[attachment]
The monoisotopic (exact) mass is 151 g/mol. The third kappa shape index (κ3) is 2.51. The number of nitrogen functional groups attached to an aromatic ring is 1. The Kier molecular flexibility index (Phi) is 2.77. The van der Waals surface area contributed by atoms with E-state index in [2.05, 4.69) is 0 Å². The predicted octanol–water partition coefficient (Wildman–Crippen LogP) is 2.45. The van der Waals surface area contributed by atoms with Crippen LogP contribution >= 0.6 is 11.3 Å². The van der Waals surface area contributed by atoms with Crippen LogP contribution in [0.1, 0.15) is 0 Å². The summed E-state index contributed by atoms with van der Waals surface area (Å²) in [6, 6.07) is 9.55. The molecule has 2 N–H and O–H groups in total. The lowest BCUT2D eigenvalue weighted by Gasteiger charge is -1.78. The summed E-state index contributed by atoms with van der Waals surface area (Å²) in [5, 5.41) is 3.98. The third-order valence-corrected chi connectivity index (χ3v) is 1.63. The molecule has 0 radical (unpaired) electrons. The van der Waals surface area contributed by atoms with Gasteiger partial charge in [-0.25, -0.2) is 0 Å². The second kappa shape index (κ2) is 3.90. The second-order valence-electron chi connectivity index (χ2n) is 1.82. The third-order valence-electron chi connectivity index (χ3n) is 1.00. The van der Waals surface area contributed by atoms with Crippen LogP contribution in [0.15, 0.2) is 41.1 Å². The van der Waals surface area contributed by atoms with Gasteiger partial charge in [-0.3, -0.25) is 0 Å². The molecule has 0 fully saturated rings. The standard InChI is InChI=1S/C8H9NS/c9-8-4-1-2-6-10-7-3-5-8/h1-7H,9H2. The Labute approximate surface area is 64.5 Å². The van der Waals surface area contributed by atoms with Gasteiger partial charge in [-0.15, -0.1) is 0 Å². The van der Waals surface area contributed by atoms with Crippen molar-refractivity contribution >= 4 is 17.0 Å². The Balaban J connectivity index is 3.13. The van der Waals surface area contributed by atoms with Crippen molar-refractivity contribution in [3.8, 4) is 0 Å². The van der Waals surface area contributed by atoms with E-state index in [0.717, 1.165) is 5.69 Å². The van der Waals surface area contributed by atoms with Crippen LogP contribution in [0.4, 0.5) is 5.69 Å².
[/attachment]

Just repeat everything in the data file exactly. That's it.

The monoisotopic (exact) mass is 151 g/mol. The third kappa shape index (κ3) is 2.51. The number of nitrogen functional groups attached to an aromatic ring is 1. The Kier molecular flexibility index (Phi) is 2.77. The van der Waals surface area contributed by atoms with E-state index in [2.05, 4.69) is 0 Å². The predicted octanol–water partition coefficient (Wildman–Crippen LogP) is 2.45. The van der Waals surface area contributed by atoms with Crippen LogP contribution >= 0.6 is 11.3 Å². The van der Waals surface area contributed by atoms with Crippen LogP contribution in [0.1, 0.15) is 0 Å². The summed E-state index contributed by atoms with van der Waals surface area (Å²) in [6, 6.07) is 9.55. The molecule has 2 N–H and O–H groups in total. The lowest BCUT2D eigenvalue weighted by Gasteiger charge is -1.78. The summed E-state index contributed by atoms with van der Waals surface area (Å²) in [5, 5.41) is 3.98. The third-order valence-corrected chi connectivity index (χ3v) is 1.63. The molecule has 0 radical (unpaired) electrons. The van der Waals surface area contributed by atoms with Gasteiger partial charge in [-0.25, -0.2) is 0 Å². The second kappa shape index (κ2) is 3.90. The second-order valence-electron chi connectivity index (χ2n) is 1.82. The third-order valence-electron chi connectivity index (χ3n) is 1.00. The van der Waals surface area contributed by atoms with Crippen LogP contribution in [0.15, 0.2) is 41.1 Å². The van der Waals surface area contributed by atoms with Gasteiger partial charge in [-0.3, -0.25) is 0 Å². The molecule has 0 fully saturated rings. The standard InChI is InChI=1S/C8H9NS/c9-8-4-1-2-6-10-7-3-5-8/h1-7H,9H2. The Labute approximate surface area is 64.5 Å². The van der Waals surface area contributed by atoms with Gasteiger partial charge in [-0.15, -0.1) is 0 Å². The van der Waals surface area contributed by atoms with Crippen molar-refractivity contribution >= 4 is 17.0 Å². The Balaban J connectivity index is 3.13. The van der Waals surface area contributed by atoms with Crippen molar-refractivity contribution in [3.8, 4) is 0 Å². The van der Waals surface area contributed by atoms with E-state index in [0.717, 1.165) is 5.69 Å². The van der Waals surface area contributed by atoms with Crippen LogP contribution in [0.4, 0.5) is 5.69 Å².